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The midterm elections are upon us. And while early voting in most states has closed, you can still cast your ballot at the polls on election day tomorrow. If you're registered to vote, that is.
Just about every state requires you to be registered to vote before you can cast your ballot, but the deadlines to register can vary from state to state. Worried you won't be able to vote? Here's a look at when you need to register and if it's too late.
Already All Set?
North Dakota is the only state in which you do not have to register to vote. But you do need proper ID and proof of address at the polls. Another 13 states (including California, Colorado, and Illinois) and D.C. have automatic voter registration laws, that allow citizens in those states to be registered or have their existing registration information updated at government agencies like the DMV, unless they affirmatively decline. So it is possible you're already registered to vote -- check with your local election office to be sure.
Online and on Time
Thirty-seven states and the District of Columbia offer online voter registration. (You can also register to vote by mail, by printing a voter registration form, filling it out, and mailing it to your local election office, although that probably won't arrive in time.) But just because it happens on the internet, doesn't mean it happens instantaneously.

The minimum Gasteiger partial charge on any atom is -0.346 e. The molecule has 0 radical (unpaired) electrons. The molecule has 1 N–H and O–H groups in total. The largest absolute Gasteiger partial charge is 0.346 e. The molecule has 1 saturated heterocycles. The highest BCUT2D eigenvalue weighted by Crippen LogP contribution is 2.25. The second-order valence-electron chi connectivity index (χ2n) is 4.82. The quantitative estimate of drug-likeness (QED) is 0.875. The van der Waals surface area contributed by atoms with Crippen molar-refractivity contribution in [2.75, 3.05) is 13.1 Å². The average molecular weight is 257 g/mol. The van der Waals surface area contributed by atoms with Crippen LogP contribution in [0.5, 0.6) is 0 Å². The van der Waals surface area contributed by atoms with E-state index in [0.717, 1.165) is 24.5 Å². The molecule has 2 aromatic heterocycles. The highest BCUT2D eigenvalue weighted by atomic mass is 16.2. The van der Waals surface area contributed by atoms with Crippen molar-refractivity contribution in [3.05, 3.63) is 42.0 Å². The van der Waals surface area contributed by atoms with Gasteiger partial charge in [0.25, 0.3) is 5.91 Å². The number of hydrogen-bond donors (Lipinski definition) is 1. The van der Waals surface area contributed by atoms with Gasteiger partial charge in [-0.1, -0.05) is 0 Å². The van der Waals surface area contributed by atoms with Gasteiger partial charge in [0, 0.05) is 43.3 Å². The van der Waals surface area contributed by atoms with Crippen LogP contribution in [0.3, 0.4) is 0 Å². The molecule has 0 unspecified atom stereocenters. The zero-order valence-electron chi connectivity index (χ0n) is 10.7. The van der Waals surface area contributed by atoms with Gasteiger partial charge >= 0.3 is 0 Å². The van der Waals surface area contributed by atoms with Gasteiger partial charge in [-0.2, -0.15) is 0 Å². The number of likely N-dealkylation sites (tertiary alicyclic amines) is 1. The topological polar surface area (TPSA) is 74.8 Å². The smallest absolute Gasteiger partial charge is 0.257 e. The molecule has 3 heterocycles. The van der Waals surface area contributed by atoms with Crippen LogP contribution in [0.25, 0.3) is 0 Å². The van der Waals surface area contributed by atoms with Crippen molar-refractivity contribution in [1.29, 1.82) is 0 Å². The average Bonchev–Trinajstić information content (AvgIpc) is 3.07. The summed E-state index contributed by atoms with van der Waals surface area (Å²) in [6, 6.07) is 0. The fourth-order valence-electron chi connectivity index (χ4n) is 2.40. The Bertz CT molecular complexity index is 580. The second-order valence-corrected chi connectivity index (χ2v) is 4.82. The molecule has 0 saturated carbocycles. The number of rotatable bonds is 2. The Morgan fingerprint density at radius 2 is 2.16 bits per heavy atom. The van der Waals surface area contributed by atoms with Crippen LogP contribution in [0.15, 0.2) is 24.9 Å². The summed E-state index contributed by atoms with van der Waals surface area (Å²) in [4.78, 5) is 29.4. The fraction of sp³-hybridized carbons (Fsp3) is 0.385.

Online voter registration has deadlines, and some have already passed. California's online voter registration deadline -- for the midterm elections -- was October 22; Florida's was October 9; Illinois stopped online registration on October 21; New York on October 21. You can look up your state's online voter registration deadline, but chances are, it has already passed.
No Fear, Just Be Here
Almost every state allows you to register to vote in person, on election day. However, each state may have its own requirements when it comes to the kind of identification and proof of residency you must provide in order to register. Make sure you come prepared and get registered, and, most importantly, make sure you vote.
And if you need legal clarification or assistance, and experienced civil rights attorney is only a click or call away.